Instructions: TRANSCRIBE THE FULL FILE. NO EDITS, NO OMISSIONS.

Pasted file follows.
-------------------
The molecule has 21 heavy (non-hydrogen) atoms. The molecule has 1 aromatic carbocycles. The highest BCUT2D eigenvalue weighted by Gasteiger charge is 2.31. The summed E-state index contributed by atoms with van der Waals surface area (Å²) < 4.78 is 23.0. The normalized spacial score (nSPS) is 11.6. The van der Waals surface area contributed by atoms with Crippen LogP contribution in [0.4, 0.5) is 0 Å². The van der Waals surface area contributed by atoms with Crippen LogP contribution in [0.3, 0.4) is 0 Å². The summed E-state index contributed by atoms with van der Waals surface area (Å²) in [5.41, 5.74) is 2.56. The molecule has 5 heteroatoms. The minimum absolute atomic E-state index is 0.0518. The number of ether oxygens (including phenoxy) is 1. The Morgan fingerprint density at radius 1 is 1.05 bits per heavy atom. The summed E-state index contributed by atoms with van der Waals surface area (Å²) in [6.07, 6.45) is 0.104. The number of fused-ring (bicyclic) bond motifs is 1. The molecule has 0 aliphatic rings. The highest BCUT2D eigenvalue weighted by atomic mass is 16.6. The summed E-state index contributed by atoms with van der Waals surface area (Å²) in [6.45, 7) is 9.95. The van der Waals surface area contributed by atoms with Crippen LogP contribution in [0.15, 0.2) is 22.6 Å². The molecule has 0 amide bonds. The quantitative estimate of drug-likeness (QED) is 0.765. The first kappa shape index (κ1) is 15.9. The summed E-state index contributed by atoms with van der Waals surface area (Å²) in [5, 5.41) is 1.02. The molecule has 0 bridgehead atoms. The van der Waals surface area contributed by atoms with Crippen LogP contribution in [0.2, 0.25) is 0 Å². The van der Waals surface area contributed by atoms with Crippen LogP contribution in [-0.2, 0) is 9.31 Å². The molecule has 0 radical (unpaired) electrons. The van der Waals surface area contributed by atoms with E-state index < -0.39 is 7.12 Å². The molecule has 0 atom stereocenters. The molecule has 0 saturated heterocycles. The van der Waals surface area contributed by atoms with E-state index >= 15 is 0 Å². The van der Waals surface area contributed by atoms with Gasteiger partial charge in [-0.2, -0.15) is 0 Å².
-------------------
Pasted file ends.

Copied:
The molecule has 21 heavy (non-hydrogen) atoms. The molecule has 1 aromatic carbocycles. The highest BCUT2D eigenvalue weighted by Gasteiger charge is 2.31. The summed E-state index contributed by atoms with van der Waals surface area (Å²) < 4.78 is 23.0. The normalized spacial score (nSPS) is 11.6. The van der Waals surface area contributed by atoms with Crippen LogP contribution in [0.4, 0.5) is 0 Å². The van der Waals surface area contributed by atoms with Crippen LogP contribution in [0.3, 0.4) is 0 Å². The summed E-state index contributed by atoms with van der Waals surface area (Å²) in [5.41, 5.74) is 2.56. The molecule has 5 heteroatoms. The minimum absolute atomic E-state index is 0.0518. The number of ether oxygens (including phenoxy) is 1. The Morgan fingerprint density at radius 1 is 1.05 bits per heavy atom. The summed E-state index contributed by atoms with van der Waals surface area (Å²) in [6.07, 6.45) is 0.104. The number of fused-ring (bicyclic) bond motifs is 1. The molecule has 0 aliphatic rings. The highest BCUT2D eigenvalue weighted by atomic mass is 16.6. The summed E-state index contributed by atoms with van der Waals surface area (Å²) in [6.45, 7) is 9.95. The van der Waals surface area contributed by atoms with Crippen LogP contribution in [0.15, 0.2) is 22.6 Å². The molecule has 0 amide bonds. The quantitative estimate of drug-likeness (QED) is 0.765. The first kappa shape index (κ1) is 15.9. The summed E-state index contributed by atoms with van der Waals surface area (Å²) in [5, 5.41) is 1.02. The molecule has 0 bridgehead atoms. The van der Waals surface area contributed by atoms with Crippen LogP contribution in [0.2, 0.25) is 0 Å². The van der Waals surface area contributed by atoms with Crippen LogP contribution in [-0.2, 0) is 9.31 Å². The molecule has 0 radical (unpaired) electrons. The van der Waals surface area contributed by atoms with E-state index < -0.39 is 7.12 Å². The molecule has 0 atom stereocenters. The molecule has 0 saturated heterocycles. The van der Waals surface area contributed by atoms with E-state index >= 15 is 0 Å². The van der Waals surface area contributed by atoms with Gasteiger partial charge in [-0.2, -0.15) is 0 Å².